Tip: Set sub-expression breakpoints: For example, if you have the expression:
for (int j=0; m=0;j<activelines.count> you can set a breakpoint in the middle of it, not on the whole line.
Tip: Use the BreakPoints Window: If you know the name of the class and method you want to break on, you can choose New from the Breakpoints window and type it directly into the Function area of the window. Developers can spend 15 minutes wandering through their projects opening files just so they can position the cursor over a line of code and hit the F9 key to set a breakpoint. If you know the name of the class and method, doing it this way will find it and set the breakpoint. In addition, you can click it in the Breakpoints list of the window and go to the location automatically.
You can also set a breakpoint by just entering the method name, if it is unique in your application. And, if it isn't you will actually get a list of ALL the locations where the method can be found, which is extremely useful for setting multiple breakpoints on a commonly used function throughout your project. It also displays the overloaded methods in the same class.
Tip: Use the Find ComboBox: If you enter a method name in the Find Box (that's on the top menu bar, just to the right of the Configuration dropdown that reads Debug, Release, Configuration Manager) and hit F9, this will also find the method and set a breakpoint.
Tip: Use Hit Counts: In the Breakpoints window, when you right-click and choose Properties and then click the Hit Counts button, you can modify a breakpoint with four possible combinations of choices. Experiment with this to see how useful it can be. What makes this especially useful is that when you have stopped in the Debugger, it tells you how many times your breakpoint has executed. You can also create conditional expressions that will trigger the debugger only if your expression evaluates to true or has changed since the last time it was evaluated.
Tip: Use the Watch window (and its brethren): The power offered by the Watch window and its close cousins, the Quick Watch Dialog, Autos window, Locals window, and the This / Me window are what can make the difference between hopping around aimlessly all day looking for a bug and quickly solving a problem. Also, you can use any of these windows to change a variable's value by simply typing in a new value.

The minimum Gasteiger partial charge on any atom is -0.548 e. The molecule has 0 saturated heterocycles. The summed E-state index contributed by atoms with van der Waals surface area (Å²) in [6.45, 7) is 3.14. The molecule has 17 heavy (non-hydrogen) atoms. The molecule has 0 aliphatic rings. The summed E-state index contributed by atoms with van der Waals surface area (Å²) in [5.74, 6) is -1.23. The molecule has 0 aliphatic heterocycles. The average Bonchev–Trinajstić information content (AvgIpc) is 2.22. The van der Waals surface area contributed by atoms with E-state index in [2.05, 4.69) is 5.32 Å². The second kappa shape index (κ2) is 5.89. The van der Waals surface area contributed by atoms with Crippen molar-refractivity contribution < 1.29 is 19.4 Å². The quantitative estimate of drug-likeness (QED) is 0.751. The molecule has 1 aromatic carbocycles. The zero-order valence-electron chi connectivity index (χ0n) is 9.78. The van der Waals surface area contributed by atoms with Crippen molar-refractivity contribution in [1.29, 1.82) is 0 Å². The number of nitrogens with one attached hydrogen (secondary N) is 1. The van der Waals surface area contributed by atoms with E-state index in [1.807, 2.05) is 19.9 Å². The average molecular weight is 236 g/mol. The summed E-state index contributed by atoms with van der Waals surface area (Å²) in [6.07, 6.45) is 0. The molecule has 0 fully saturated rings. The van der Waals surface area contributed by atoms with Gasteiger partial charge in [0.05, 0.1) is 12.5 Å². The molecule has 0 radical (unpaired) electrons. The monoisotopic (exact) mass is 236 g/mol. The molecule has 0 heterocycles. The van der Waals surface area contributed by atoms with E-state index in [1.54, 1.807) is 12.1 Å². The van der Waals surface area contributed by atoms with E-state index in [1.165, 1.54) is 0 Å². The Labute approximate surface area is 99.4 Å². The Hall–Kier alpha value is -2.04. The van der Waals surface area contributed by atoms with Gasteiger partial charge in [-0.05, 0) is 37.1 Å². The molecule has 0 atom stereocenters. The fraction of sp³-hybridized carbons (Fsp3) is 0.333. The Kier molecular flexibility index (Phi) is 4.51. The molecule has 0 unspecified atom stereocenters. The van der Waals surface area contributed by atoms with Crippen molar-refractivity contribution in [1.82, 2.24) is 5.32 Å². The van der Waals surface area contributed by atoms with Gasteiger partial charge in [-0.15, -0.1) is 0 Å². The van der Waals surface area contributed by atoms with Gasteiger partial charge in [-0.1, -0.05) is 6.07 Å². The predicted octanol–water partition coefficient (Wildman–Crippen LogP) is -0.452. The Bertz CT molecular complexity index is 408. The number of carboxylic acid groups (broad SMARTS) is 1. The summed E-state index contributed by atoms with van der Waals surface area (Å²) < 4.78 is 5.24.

Tip: Break only when a specific thread calls a method: To set a per-thread breakpoint, you need to uniquely identify a particular thread that you have given a name with its Name property. You can set a conditional breakpoint for a thread by creating a conditional expression such as "ThreadToStopOn" == Thread.CurrentThread.Name .
You can manually change the name of a thread in the Watch window by watching variable "myThread" and entering a Name value for it in the value window. If you don't have a current thread variable to work with, you can use Thread.CurrentThread.Name to set the current thread's name. There is also a private integer variable in the Thread class, DONT_USE_InternalThread, this is unique to each thread. You can use the Threads window to get to the thread you want to stop on, and in the Watch window, enter Thread.CurrentThread.DONT_USE_InternalThread to see the value of it so you can create the right conditional breakpoint expression.
Tip: Use Assertion Debugging: The idea behind asserts is very simple: When you are writing code, you understand that some condition is always expected to be true. If that condition is ever not true, then there is a bug. Asserts can be written so that if this condition is ever not true, the debugger will be launched at that exact point in your code:
System.Diagnostics.Debug.Assert (myValue >=0) The nice thing about Assert windows is that they not only give you the opportunity to break or not, they also show you the stack trace at that point. A very powerful, yet highly under-utilized feature.